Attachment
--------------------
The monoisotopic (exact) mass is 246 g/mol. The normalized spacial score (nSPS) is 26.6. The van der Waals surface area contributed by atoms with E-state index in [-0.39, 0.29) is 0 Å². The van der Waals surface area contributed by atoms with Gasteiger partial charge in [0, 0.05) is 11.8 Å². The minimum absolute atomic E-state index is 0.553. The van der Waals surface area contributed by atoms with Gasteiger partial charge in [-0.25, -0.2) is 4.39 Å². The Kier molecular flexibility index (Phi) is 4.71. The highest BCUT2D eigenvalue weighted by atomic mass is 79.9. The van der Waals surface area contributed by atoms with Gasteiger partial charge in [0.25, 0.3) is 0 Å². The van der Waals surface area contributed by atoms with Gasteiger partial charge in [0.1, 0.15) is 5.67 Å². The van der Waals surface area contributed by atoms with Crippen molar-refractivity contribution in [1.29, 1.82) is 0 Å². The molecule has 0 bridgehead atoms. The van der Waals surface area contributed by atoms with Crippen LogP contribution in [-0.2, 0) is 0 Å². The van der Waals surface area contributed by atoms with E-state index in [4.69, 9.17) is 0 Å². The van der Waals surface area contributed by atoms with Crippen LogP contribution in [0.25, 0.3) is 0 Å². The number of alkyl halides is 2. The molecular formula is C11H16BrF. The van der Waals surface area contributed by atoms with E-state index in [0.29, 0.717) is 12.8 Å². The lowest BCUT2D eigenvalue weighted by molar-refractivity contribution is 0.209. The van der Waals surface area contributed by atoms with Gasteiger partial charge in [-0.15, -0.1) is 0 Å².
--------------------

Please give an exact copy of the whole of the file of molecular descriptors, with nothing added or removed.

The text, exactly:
The monoisotopic (exact) mass is 246 g/mol. The normalized spacial score (nSPS) is 26.6. The van der Waals surface area contributed by atoms with E-state index in [-0.39, 0.29) is 0 Å². The van der Waals surface area contributed by atoms with Gasteiger partial charge in [0, 0.05) is 11.8 Å². The minimum absolute atomic E-state index is 0.553. The van der Waals surface area contributed by atoms with Gasteiger partial charge in [-0.25, -0.2) is 4.39 Å². The Kier molecular flexibility index (Phi) is 4.71. The highest BCUT2D eigenvalue weighted by atomic mass is 79.9. The van der Waals surface area contributed by atoms with Gasteiger partial charge in [0.25, 0.3) is 0 Å². The van der Waals surface area contributed by atoms with Gasteiger partial charge in [0.1, 0.15) is 5.67 Å². The van der Waals surface area contributed by atoms with Crippen molar-refractivity contribution in [1.29, 1.82) is 0 Å². The molecule has 0 bridgehead atoms. The van der Waals surface area contributed by atoms with Crippen LogP contribution in [-0.2, 0) is 0 Å². The van der Waals surface area contributed by atoms with E-state index in [4.69, 9.17) is 0 Å². The van der Waals surface area contributed by atoms with Crippen LogP contribution in [0.25, 0.3) is 0 Å². The number of alkyl halides is 2. The molecular formula is C11H16BrF. The van der Waals surface area contributed by atoms with E-state index in [0.29, 0.717) is 12.8 Å². The lowest BCUT2D eigenvalue weighted by molar-refractivity contribution is 0.209. The van der Waals surface area contributed by atoms with Gasteiger partial charge in [-0.15, -0.1) is 0 Å².